L-5H: Total built: 1. This model was in the prototype testing stage and not ready for delivery before the war ended. It incorporated all the latest features of the L-5G, but had a hybrid fuselage whose shape was halfway between that of the ambulance models and the original observer type. The reason for the fuselage re-design was that the full bodied ambulance was not as suitable for observation and artillery work due to limited rearward visibility. The fate of this airplane is unknown but there is a photograph of it sitting on the factory ramp in 1945, so we know it existed. Numerous technical drawings of it can be found in the blueprint set maintained at the National Archives and accessible through the SOPA..
U.S. NAVY, MARINE CORPS and COAST GUARD DESIGNATIONS
OY-1: Total delivered: 288. This was the Navy and Marine Corps designation for all of the 12-volt L-5’s that were diverted from the USAAF and assigned to the Marine VMO (artillery observation) squadrons that operated in the Pacific theater. The Navy Bureau of Aeronautics did not bother to differentiate between the L-5 observer and L-5B/C/E ambulance models.
OY-2: Total delivered: 18. This was the Navy / Marine Corps designation for the Air Force L-5G. While only 18 were delivered, numerous earlier models were upgraded to 24 volts by the Marine Corps O&R facilities in San Diego and Cherry Point starting in 1947. These were re-designated as OY-2’s. Again, no differentiation was made between observer and ambulance models.
TN-OY-1 / TN-OY-2: These were the designations adopted by the U.S. Coast Guard when they received a half-dozen cast off OY aircraft from the Navy Department in 1948 and 1949.
BRITISH ROYAL AIR FORCE DESIGNATIONS
Sentinel I: Population 40. This was the RAF designation for the observer-type L-5 Sentinels received through the Lend-Lease program and deployed to the CBI (China-Burma-India) theater for use by the Southeast Asia Air Command (SEAC). They were primarily used by communication squadrons.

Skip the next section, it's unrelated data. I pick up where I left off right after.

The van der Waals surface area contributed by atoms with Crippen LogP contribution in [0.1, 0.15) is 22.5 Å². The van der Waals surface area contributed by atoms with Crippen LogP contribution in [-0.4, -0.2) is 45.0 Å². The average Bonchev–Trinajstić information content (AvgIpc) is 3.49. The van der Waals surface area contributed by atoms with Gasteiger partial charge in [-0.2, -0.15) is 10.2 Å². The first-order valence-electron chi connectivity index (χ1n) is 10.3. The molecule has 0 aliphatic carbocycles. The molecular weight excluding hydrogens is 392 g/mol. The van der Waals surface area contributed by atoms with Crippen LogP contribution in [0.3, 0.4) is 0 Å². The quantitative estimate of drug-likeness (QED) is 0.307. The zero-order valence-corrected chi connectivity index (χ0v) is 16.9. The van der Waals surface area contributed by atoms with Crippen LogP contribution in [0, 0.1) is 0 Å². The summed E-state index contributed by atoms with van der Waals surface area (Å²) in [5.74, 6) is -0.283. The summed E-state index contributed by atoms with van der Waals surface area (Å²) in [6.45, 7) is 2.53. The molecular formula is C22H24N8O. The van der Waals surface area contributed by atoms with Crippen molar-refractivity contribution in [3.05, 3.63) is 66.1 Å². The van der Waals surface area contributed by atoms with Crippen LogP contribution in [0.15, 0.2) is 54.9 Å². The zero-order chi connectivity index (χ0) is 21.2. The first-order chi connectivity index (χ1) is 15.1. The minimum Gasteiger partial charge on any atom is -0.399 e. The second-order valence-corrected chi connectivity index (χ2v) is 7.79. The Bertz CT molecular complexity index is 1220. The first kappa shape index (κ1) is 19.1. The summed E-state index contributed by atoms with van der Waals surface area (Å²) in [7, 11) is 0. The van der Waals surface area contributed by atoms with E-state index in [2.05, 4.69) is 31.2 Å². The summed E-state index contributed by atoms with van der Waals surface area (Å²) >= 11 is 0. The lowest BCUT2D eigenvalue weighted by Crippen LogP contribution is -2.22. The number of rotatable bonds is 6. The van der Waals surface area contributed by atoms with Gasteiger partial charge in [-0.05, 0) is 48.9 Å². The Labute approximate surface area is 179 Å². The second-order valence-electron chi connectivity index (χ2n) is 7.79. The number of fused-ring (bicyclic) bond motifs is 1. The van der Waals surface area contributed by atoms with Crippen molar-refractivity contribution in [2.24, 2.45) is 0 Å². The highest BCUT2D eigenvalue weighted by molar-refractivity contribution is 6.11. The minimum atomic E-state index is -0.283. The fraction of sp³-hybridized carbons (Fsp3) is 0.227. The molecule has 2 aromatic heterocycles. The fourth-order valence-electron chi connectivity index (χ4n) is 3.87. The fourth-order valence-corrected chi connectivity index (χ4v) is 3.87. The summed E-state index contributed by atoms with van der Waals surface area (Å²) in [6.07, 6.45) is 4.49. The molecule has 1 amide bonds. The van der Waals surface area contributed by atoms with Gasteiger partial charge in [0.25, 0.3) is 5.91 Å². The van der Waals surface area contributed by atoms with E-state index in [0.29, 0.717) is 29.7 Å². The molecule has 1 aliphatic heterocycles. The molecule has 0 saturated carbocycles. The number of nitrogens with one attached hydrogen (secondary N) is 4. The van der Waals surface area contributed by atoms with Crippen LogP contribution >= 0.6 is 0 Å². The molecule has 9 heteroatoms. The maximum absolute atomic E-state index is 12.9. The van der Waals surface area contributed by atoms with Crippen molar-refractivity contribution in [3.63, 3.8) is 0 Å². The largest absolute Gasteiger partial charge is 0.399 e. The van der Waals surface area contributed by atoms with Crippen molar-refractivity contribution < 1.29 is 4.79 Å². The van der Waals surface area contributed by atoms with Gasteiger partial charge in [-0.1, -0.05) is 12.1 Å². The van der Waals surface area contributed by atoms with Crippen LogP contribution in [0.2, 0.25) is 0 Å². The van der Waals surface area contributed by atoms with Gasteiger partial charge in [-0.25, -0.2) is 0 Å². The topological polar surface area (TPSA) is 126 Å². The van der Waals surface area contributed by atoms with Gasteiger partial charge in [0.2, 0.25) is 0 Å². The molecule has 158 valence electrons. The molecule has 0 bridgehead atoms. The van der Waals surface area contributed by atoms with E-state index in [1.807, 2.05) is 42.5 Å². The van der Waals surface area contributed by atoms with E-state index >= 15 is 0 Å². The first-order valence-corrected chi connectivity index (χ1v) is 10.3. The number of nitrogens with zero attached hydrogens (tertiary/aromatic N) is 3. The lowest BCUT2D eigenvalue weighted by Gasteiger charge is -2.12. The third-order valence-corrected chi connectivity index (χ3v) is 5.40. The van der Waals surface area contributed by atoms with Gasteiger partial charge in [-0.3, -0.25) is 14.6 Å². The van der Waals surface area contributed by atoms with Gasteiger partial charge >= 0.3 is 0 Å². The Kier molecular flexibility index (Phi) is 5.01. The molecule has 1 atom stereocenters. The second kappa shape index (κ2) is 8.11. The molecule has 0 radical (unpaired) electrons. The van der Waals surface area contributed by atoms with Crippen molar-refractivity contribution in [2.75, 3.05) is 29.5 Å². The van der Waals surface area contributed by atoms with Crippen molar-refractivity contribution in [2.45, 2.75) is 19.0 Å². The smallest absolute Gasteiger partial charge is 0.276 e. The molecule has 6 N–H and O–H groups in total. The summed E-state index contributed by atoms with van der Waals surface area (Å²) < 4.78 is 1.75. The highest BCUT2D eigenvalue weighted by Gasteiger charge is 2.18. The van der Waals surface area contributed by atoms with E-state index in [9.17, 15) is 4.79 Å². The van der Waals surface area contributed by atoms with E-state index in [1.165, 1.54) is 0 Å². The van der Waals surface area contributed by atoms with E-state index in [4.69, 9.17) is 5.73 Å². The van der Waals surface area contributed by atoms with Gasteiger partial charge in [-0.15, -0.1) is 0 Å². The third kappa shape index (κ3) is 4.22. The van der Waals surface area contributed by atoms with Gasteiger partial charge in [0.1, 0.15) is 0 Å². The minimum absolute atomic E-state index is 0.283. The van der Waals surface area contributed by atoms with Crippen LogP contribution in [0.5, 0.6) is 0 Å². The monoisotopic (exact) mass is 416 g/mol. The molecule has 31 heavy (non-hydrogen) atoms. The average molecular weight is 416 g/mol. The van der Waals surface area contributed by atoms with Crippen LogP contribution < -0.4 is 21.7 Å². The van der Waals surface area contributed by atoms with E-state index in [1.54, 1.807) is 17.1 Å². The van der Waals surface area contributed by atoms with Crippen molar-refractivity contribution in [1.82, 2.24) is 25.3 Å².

Sentinel II: Population 60. This was the RAF designation for the ambulance-type L-5B Sentinels received through the Lend-Lease program and deployed to the CBI theater for use by the Southeast Asia Air Command. They were primarily used by casualty evacuation squadrons. The Chindits and other British forces often referred to them as Jungle Angels.
U-19B / U-19B: The U.S. Air Force designation for a very few L-5’s still remaining in inventory in the early 1960’s. One such aircraft was used as a glider tug at the Air Force Academy. It was a confusing designation given the widespread use of Cessna L-19’s and the propensity for the uninformed to mistake the Stinsons for Cessna’s, and vice-versa. The prefix letter ‘U’ stood for Utility.
Clevenger: Approximately 20 built. This was a biplane crop-dusting modification of the L-5 used in the 1950’s and 60’s by Wayne Clevenger, an aerial applicator from Salinas, California. Designed and constructed by Clevenger and mechanic Larry Lujan, also of Salinas, the odd-looking planes were fitted with Continental W670 radial radial engines and modified Luscombe wings that were used for the lower wing panels. The rear seats were removed for the installation of a dry chemical hopper or liquid chemical tank. A few later versions used the Lycoming W680 engine. While the stock Stinson L-5 had a gross operating weight of 2,200 pounds, the restricted-category Clevenger dusters typically operated between 3,800 and 4,300 pounds with full loads. A single restored Clevenger in full biplane configuration still exists in Yuma, Arizona. Several others are still flying as in a monoplane configuration. All are operated in the experimental or restricted category as sport planes.